Before he could even attempt to dodge whatever was coming for him, Mr. Hayes felt the weight of the creature pounce against his chest and he fell back and tumbled to the ground. But before his body had settled against the earth, the creature’s weight rebounded, knocking the wind from his lungs, and rocketed back into the air.
Dennis was next to fall, but this time, when the weight touched against his shoulders, he managed to grab it and pull the creature down with him. The two rolled on the ground, the crackle of crumbling foliage caused the air to fill with dead leaves, until, by chance, they crashed into the trunk of a tree.
To Dennis’s surprise, he found himself on top, staring down at a dirt-covered boy who looked so terrified and confused that Dennis’s fears were immediately washed away. “Dad!” he shouted and held out his hand when he noticed his father was charging at them with a large stick in his hands. “Wait! It’s just a kid!”
Mr. Hayes stopped dead in his tracks and stared at the boy. His face was black with dirt, hair wiry and knotted, and his body was covered in an assortment of mismatched furs. “Jesus…”
The boy’s head darted from side to side, from one Devil’s Creature to the next, and backed against the tree as best that he could. When he noticed the larger creature starting to advance toward him, he hissed and growled like a large cat, causing the creature to back away.
“We’re not going to hurt you,” Mr. Hayes promised again. “It’s okay.”
Dennis cocked his eyebrow. “Dad, I don’t think he can understand you.”
Just then the boy stopped hissing and loosened his grip from the tree trunk. He seemed slightly calmer but still very cautious, and, keeping low to the ground, the boy pointed up at Mr. Hayes then looked back at Dennis. “D-ad?”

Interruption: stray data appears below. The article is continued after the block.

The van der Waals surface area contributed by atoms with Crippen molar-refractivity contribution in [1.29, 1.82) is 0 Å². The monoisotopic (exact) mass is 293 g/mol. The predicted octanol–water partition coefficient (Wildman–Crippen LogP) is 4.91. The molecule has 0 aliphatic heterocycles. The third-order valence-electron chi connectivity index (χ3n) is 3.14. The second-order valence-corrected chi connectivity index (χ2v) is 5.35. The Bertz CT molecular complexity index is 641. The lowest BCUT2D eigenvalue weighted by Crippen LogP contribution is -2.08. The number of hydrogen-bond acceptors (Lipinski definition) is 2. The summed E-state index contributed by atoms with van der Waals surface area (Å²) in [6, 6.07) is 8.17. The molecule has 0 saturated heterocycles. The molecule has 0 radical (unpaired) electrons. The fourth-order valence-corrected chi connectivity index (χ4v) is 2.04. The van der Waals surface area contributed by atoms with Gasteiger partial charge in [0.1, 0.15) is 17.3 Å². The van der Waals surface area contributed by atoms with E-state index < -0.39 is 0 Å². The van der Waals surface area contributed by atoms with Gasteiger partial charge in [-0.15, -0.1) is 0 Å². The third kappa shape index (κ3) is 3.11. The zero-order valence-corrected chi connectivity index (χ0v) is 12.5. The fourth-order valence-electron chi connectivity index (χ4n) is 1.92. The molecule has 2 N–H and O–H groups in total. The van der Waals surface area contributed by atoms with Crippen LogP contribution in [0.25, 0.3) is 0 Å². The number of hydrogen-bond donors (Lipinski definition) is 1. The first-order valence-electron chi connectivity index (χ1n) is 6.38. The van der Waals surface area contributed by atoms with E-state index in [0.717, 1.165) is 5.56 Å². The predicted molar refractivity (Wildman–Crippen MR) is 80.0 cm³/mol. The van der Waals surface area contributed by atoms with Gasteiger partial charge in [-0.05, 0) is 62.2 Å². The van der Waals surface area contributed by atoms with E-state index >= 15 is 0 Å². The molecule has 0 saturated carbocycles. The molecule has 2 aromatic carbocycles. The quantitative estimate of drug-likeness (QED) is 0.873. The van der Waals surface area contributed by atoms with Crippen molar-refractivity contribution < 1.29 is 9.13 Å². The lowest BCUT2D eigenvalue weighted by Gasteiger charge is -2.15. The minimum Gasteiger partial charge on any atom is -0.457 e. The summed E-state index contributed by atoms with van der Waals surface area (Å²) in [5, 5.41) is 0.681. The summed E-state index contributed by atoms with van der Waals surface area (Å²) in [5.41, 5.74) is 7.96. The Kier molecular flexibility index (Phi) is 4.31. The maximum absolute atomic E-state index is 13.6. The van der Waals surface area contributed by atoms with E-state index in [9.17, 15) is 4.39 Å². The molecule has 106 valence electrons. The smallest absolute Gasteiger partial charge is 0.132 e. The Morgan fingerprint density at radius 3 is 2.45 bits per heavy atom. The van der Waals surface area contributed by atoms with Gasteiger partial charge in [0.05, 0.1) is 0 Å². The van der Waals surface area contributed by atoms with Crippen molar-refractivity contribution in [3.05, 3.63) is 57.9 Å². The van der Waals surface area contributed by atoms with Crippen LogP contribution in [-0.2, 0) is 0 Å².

Hearing the boy’s voice, Keegan gasped in excitement and clapped his hands together. “Dad! He said dad!”
Mr. Hayes smiled and gave the boy a nod. Then, placing his hand against his chest, he repeated, “Dad.” He then pointed to his eldest son, “Dennis”, then to the youngest, “Keegan.” Finally, after introducing his family, Mr. Hayes pointed at the boy, “and you?”
The boy looked slightly confused, but Mr. Hayes could tell that he understood. His main concern was how frightened he was and the fact that Keegan couldn’t stop bouncing around.
“Keegan, run to the house and tell your mother to call the police, okay?”
“But…” Keegan stopped the jitter-wiggles and slouched his shoulders.
“You can be the first to tell your mom who we found,” Mr. Hayes attempted to sweeten the deal, which worked instantly and Keegan’s beaming grin returned as he sprinted back toward the house.
“Dad?” asked Dennis, “What are we going to do with him?”
The boy was staring curiously up at Dennis and Mr. Hayes as the two took turns speaking.
“We’re going to get family services here and see if the boy needs a doctor.”
“You think he might have rabies?”
“No, but he probably hasn’t seen a doctor in a really long time.”
“But… what’s going to happen to him?”
“I don’t know, Dennis, but we can’t just leave him out here.”
Dennis couldn’t tell if he was scared or disappointed. A part of him wanted to keep the boy, but he could tell that he was dangerous and the thought of bringing him back to the house, which he knew was about to happen, freaked him out even more.
Mr. Hayes crouched down and looked into the boy’s eyes. He had half-expected to see rage, like a scared animal, but they couldn’t be more human, filled with innocence, curiosity and uncertainty. Extending his arm and reaching toward the boy, Mr. Hayes smiled at him and nodded toward his hand.